Online safety is on the minds of many a social media manager. Ev Williams, the co-founder of Twitter, was hacked this year. As was Mark Zuckerberg, whose Twitter and Pinterest accounts were compromised. And lest we forget John Podesta, Hillary Clinton's campaign manager, who fell prey to an email phishing scheme.
Undoubtedly, having employees on social presents its own set of risks. That's why it's important to teach social sellers, executives, and other employee advocates how to stay safe online. Below, we'll cover three topics that can help your team stay safe: creating strong passwords, avoiding bad links, and dealing with cyberbullies and trolls.
1. Create Strong Passwords
Choosing a strong password can slow or defeat hackers, making password selection an important piece of the online security puzzle. In case you need a password refresher course, here are some of the standard reminders:
A. Stay away from dictionary words
Attackers can easily run a program that cycles through a list of words in the dictionary. That's why passwords like "password" or "Soccer" are easy for hackers to crack.
B. Use a mixture of capital letters, lower-case letters, numbers, and symbols
Since passwords are case sensitive, using a mixture of capitals and lower-case letters can slow down hackers, as can the use of letters and numbers.
But note that password crackers are sophisticated. They can run their dictionaries with various capitalizations and common substitutions: "$" for "s," "@" for "a," "1″ for "l," and so on. So, don't think that "$0ccer" is much safer than "Soccer."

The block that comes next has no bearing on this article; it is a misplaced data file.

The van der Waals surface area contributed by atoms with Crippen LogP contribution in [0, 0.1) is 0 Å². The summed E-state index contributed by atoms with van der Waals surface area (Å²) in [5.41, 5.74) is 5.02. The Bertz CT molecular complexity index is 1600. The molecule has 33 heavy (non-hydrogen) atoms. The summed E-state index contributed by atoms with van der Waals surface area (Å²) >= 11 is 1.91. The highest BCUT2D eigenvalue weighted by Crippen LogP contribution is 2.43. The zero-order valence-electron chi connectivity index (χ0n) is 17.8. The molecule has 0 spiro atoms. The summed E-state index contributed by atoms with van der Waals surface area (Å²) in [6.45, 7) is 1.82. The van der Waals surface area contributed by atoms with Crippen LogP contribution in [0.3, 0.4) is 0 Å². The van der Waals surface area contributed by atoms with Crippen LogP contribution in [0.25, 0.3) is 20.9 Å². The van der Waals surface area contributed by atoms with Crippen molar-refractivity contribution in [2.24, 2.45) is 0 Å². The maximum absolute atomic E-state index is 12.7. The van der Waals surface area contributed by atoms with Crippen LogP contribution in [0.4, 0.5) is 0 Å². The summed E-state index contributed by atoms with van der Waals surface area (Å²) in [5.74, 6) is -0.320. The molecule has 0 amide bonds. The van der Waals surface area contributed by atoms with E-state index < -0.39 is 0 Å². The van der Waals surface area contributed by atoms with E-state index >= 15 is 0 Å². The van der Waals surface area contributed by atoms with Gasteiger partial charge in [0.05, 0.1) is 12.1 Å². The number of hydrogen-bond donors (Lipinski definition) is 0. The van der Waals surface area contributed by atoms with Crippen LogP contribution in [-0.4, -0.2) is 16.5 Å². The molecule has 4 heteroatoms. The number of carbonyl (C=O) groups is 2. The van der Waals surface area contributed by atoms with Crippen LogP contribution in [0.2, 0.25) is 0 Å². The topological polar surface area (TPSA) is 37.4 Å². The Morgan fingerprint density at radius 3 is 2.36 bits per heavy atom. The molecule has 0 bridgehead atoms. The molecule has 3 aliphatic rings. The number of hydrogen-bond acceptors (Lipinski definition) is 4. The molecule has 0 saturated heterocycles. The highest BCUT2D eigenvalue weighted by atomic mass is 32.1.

C. Don't use children's names, your city of birth, or local sports teams
Not all hacking is automated. One way to break into someone's account is by guessing. The hacker thinks about the person and then guesses likely words and phrases such as children's names, pet's names, favorite sports teams, etc.
D. Don't use short passwords. Aim for at least 12 characters.
The longer the password, the harder it is to crack.
E. Use different passwords for different accounts
Hackers try to "daisy chain" their attacks, meaning they use information from one account to log into another account. In other words, if someone figures out your Facebook password, they'll try to use that password to log into your Twitter account.
F. If you can, use a seemingly random combination of letters and numbers
G. Enable two-factor authentication
When you turn this on, anyone trying to sign in to your social account from new devices will have to go through a secondary layer of security. In addition to entering the correct password, suspicious users will receive a code via text message, which they will have to enter before signing on.
It might sound like a hassle for you, but enabling this feature can save you time. Here are instructions for the major social networks:
2. Avoid Dubious Links
While social media is a great way to meet buyers and engage with them, social can also be a hacker's best friend. 40% of social network users have encountered malicious attacks, some of which are the result of clicking on suspect links. Here are a couple ways to protect yourself against malware and phishing schemes:
A. Check the profile of the person posting